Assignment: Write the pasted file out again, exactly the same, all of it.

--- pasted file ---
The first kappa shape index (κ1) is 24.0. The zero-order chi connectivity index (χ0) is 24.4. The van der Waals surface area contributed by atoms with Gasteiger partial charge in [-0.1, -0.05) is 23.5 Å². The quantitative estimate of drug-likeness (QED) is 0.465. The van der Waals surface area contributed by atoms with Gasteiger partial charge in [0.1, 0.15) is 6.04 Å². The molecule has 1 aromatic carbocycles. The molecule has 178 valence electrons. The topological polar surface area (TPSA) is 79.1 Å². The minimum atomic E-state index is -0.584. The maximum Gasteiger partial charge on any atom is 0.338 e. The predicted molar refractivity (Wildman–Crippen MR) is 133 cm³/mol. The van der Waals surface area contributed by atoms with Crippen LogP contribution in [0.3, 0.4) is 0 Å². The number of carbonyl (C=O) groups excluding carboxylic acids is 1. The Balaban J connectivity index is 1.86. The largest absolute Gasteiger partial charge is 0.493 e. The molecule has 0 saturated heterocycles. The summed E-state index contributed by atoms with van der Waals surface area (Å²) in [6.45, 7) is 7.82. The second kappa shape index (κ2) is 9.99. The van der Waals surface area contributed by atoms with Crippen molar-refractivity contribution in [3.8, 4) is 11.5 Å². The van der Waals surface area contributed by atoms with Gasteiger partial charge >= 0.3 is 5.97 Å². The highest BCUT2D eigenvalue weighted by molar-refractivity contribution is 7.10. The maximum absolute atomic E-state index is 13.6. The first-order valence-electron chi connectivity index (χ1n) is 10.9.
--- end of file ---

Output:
The first kappa shape index (κ1) is 24.0. The zero-order chi connectivity index (χ0) is 24.4. The van der Waals surface area contributed by atoms with Gasteiger partial charge in [-0.1, -0.05) is 23.5 Å². The quantitative estimate of drug-likeness (QED) is 0.465. The van der Waals surface area contributed by atoms with Gasteiger partial charge in [0.1, 0.15) is 6.04 Å². The molecule has 1 aromatic carbocycles. The molecule has 178 valence electrons. The topological polar surface area (TPSA) is 79.1 Å². The minimum atomic E-state index is -0.584. The maximum Gasteiger partial charge on any atom is 0.338 e. The predicted molar refractivity (Wildman–Crippen MR) is 133 cm³/mol. The van der Waals surface area contributed by atoms with Crippen LogP contribution in [0.3, 0.4) is 0 Å². The number of carbonyl (C=O) groups excluding carboxylic acids is 1. The Balaban J connectivity index is 1.86. The largest absolute Gasteiger partial charge is 0.493 e. The molecule has 0 saturated heterocycles. The summed E-state index contributed by atoms with van der Waals surface area (Å²) in [6.45, 7) is 7.82. The second kappa shape index (κ2) is 9.99. The van der Waals surface area contributed by atoms with Crippen molar-refractivity contribution in [3.8, 4) is 11.5 Å². The van der Waals surface area contributed by atoms with Gasteiger partial charge >= 0.3 is 5.97 Å². The highest BCUT2D eigenvalue weighted by molar-refractivity contribution is 7.10. The maximum absolute atomic E-state index is 13.6. The first-order valence-electron chi connectivity index (χ1n) is 10.9.